One day, a lady I distantly knew from homeschooling came in to get coffee. I greeted her and told her my name when I realized she didn’t remember who I was. She seemed shocked and said, “You’re Jason’s mom! But you’re smiling and laughing!!”
Now, there are a couple of things I would like to say about that encounter. First of all, this lady’s demeanor and tone communicated to me that she didn’t seem to feel that, as a parent whose child had died, I should be smiling or laughing. I felt judged for smiling and laughing.
I want to state unequivocally that it’s okay to smile after a child dies. At first, I felt guilty for even smiling, let alone laughing. I would put my hand over my mouth when I smiled. I felt guilty. I guess we almost have to give ourselves permission to enjoy certain things again and to laugh after our child dies. It’s not necessarily an easy thing to do when the death of a child and grief looms so large. It can take a long time to laugh or to smile again.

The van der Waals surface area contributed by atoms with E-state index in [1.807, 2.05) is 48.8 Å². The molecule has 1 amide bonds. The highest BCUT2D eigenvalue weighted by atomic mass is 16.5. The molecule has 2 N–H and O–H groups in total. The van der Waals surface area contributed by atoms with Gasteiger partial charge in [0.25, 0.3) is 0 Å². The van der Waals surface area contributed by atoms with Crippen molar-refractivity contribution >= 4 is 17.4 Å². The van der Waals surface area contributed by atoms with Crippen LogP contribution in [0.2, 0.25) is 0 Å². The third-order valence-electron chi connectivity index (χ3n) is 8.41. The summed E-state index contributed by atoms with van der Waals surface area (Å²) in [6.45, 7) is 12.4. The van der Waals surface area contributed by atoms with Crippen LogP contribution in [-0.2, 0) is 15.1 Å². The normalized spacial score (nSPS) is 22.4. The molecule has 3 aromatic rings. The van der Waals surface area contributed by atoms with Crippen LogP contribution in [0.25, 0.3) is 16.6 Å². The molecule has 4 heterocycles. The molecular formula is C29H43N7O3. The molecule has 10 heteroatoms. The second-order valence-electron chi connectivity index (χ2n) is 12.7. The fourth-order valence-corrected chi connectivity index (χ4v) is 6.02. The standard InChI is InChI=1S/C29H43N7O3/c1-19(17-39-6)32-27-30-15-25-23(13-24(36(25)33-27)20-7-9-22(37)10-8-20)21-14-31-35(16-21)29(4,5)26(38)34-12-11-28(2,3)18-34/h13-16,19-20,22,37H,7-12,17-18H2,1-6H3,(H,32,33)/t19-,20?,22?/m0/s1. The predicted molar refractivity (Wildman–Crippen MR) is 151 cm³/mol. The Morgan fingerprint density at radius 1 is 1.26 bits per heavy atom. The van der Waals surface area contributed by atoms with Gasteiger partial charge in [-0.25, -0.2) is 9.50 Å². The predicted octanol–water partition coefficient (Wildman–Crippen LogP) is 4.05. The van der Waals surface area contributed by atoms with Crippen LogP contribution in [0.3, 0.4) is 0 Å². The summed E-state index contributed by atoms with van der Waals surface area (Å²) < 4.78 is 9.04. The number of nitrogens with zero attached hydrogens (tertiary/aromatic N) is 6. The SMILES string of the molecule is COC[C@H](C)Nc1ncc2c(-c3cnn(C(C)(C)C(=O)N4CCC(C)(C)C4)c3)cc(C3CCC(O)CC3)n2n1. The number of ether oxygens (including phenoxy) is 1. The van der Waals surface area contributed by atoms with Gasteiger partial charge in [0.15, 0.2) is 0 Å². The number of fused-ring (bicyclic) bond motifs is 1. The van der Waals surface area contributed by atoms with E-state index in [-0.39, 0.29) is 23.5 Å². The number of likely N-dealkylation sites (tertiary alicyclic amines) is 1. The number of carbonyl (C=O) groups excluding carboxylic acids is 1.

The second thing about that encounter was that I realized that the anti-depressants weren’t actually helping me. Yes, they took some of the edge off of what I was feeling, but I realized that what they were doing was helping me to avoid the necessary things I needed to do to grieve Jason’s death. For me, it felt like I was artificially suppressing my grief behind a facade. The pills were masking my true feelings and my grief. I may have been depressed to some degree, but I think that I was also deeply grieving.
I understand that sometimes bereaved parents end up clinically depressed when a child dies and that there may be a place for use of medication to treat depression. There is no shame in that. I think sometimes the symptoms of depression and deep grief are mixed up or confused, even by medical professionals. Did my doctor rush to medicate me? I don’t think so. I think he just didn’t understand how long the grief process following the death of a child could be, and he was trying to help me cope.